7. A preventive defect detection and control process in composite material parts according to claim 2, characterized in that the analysis of step c2) is carried out by means of improved sensitivity or weighted over time charts (MA/EWMA).
8. A preventive defect detection and control process in composite material parts according to claim 3, characterized in that the analysis of step c2) is carried out by means of improved sensitivity or weighted over time charts (MA/EWMA).
9. A preventive defect detection and control process in composite material parts according to claim 6, characterized in that the analysis of step c2) is carried out by means of improved sensitivity or weighted over time charts (MA/EWMA).
10. A preventive defect detection and control process in composite material parts according to claim 2, characterized in that the analysis of step c3) is carried out by means of obtaining a process capability index (Cpk).
11. A preventive defect detection and control process in composite material parts according to claim 3, characterized in that the analysis of step c3) is carried out by means of obtaining a process capability index (Cpk).
12. A preventive defect detection and control process in composite material parts according to claim 4, characterized in that the analysis of step c3) is carried out by means of obtaining a process capability index (Cpk).
13. A preventive defect detection and control process in composite material parts according to claim 6, characterized in that the analysis of step c3) is carried out by means of obtaining a process capability index (Cpk).
14. A preventive defect detection and control process in composite material parts according to claim 7, characterized in that the analysis of step c3) is carried out by means of obtaining a process capability index (Cpk).
15. A preventive defect detection and control process in composite material parts according to claim 8, characterized in that the analysis of step c3) is carried out by means of obtaining a process capability index (Cpk).
16. A preventive defect detection and control process in composite material parts according to claim 9, characterized in that the analysis of step c3) is carried out by means of obtaining a process capability index (Cpk).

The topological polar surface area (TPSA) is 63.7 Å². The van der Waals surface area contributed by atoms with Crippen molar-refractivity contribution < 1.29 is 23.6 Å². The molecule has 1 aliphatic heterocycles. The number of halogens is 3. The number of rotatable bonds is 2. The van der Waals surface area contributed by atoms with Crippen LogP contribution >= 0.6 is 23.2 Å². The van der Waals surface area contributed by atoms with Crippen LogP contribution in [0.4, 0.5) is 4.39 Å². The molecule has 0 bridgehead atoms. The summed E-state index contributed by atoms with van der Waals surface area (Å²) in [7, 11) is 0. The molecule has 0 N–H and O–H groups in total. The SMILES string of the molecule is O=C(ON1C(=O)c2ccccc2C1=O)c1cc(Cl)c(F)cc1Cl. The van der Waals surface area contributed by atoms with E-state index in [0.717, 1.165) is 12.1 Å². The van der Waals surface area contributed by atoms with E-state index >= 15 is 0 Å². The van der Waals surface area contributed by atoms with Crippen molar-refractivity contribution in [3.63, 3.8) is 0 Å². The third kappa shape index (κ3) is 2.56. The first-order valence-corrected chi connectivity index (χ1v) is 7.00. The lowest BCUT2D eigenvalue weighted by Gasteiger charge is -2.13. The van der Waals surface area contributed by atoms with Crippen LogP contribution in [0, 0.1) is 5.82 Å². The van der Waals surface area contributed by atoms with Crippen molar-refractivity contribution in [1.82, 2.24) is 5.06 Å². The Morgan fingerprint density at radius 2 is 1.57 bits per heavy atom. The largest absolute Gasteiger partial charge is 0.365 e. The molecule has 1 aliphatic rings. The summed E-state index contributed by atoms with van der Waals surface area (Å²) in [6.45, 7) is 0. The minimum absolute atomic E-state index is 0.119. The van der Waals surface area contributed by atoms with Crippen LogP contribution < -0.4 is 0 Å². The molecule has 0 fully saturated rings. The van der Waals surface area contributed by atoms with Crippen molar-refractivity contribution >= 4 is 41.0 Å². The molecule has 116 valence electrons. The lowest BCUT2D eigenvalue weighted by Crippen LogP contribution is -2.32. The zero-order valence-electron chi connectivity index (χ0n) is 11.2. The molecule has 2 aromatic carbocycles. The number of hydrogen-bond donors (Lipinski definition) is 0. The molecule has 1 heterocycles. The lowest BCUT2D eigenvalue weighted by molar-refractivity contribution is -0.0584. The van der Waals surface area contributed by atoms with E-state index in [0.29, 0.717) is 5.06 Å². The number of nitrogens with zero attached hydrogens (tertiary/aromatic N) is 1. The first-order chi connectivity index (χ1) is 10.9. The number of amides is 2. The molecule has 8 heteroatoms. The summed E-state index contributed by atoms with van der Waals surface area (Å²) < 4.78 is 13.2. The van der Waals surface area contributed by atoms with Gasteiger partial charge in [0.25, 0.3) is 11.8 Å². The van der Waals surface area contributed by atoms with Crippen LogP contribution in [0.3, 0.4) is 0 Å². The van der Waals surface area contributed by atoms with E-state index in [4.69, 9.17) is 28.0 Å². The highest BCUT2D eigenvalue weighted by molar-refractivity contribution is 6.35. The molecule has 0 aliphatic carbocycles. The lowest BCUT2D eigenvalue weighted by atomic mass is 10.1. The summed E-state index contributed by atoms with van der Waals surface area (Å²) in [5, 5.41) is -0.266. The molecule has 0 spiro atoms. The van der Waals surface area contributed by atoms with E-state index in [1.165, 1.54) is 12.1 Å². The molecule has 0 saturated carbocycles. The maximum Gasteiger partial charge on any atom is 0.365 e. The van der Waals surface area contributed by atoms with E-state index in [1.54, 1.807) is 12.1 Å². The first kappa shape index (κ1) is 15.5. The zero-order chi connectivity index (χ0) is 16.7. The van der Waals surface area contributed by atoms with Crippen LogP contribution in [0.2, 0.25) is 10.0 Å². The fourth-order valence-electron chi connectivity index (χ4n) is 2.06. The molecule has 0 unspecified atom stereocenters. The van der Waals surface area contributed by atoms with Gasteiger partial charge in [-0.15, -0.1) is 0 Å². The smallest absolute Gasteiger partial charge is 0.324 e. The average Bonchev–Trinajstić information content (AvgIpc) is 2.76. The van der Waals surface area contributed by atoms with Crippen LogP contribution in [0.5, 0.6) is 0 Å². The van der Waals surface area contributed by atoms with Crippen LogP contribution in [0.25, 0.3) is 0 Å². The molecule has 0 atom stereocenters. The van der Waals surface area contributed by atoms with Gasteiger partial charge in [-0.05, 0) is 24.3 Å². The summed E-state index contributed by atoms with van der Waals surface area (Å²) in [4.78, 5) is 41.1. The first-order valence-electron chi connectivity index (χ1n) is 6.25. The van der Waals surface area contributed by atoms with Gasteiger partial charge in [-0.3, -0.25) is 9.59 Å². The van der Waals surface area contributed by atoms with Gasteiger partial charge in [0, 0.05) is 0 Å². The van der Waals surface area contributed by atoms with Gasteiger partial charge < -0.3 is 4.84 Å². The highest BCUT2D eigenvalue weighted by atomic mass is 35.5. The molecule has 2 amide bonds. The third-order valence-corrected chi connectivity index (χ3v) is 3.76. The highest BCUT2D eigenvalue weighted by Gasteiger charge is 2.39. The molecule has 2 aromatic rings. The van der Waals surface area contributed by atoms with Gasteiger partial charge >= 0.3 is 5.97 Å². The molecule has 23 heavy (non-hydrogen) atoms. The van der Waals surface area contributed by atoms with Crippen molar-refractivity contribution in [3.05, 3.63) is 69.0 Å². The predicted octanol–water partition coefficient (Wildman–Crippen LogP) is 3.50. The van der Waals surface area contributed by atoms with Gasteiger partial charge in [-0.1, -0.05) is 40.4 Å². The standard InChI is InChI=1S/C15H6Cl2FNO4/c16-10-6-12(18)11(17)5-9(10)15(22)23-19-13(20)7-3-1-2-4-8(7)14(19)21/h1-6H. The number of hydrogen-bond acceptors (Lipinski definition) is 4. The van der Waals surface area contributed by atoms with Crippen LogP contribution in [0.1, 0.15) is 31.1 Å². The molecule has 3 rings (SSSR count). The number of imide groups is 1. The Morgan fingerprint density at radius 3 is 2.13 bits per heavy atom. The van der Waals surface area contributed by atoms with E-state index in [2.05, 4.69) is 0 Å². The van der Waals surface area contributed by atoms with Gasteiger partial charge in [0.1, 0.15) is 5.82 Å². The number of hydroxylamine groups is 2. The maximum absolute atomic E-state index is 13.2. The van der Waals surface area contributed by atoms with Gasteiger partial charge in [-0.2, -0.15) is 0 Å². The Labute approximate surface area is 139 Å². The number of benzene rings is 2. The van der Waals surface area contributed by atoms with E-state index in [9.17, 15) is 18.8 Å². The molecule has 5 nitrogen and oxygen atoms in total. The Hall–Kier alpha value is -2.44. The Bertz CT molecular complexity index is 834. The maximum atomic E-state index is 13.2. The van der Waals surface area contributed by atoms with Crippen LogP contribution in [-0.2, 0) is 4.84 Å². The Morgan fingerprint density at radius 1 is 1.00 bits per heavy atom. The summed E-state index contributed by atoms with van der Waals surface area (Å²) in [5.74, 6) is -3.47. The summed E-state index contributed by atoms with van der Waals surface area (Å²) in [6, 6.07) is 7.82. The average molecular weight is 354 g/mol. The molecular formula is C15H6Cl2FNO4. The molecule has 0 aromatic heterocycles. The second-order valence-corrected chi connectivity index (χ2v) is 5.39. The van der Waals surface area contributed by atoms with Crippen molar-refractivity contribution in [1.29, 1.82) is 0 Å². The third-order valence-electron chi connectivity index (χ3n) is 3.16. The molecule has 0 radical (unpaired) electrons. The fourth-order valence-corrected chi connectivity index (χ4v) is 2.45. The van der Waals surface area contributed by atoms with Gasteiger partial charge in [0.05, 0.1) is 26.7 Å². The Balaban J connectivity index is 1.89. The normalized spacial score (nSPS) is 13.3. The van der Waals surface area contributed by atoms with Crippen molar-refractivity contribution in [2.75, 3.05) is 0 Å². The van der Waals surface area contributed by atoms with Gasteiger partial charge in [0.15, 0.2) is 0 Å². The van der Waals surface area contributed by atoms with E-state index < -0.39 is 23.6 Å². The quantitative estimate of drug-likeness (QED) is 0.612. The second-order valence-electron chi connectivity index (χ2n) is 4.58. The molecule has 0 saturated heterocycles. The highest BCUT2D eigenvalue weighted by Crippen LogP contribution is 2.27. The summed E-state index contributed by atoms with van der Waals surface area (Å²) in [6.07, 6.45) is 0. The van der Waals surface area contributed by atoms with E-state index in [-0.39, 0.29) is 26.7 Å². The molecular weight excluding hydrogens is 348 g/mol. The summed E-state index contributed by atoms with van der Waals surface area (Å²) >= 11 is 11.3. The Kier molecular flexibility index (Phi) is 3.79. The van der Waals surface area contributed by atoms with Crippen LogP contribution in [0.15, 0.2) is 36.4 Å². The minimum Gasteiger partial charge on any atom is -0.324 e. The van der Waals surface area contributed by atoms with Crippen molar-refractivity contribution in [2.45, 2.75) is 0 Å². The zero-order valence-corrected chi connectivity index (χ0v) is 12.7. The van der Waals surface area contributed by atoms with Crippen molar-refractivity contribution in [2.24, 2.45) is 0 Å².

Description
FIELD OF THE INVENTION

The present invention refers to a preventive defect detection and control process in composite material parts carried out within the non-destructive inspection of composite material parts, and more particularly of parts used in aircraft.

BACKGROUND OF THE INVENTION

Composite materials are currently widely used in the manufacture of aircraft parts due to their excellent mechanical features.

However, since the manufacturing processes of these parts do not assure the inexistence of defects in the manufactured parts a non-destructive inspection of all the manufactured parts is required, subjecting them to ultrasonic signals to detect defects, especially porosity and delamination defects.

If any reparable defect is detected during inspection it is repaired, and a corrective action is then established in the part manufacturing process so that the defect does not re-occur. It must be taken into account that not all defects are reparable since it may occur that a defect or a group of them generate “unserviceable parts”, according to unacceptable criteria for size, occupied area or type of inspection of the area in which they are located.

When this process is individually applied to each manufactured part, the scope of the measures used in the manufacturing process is merely corrective, being impossible to prevent the high inspection and repair costs generated in the majority of manufacture.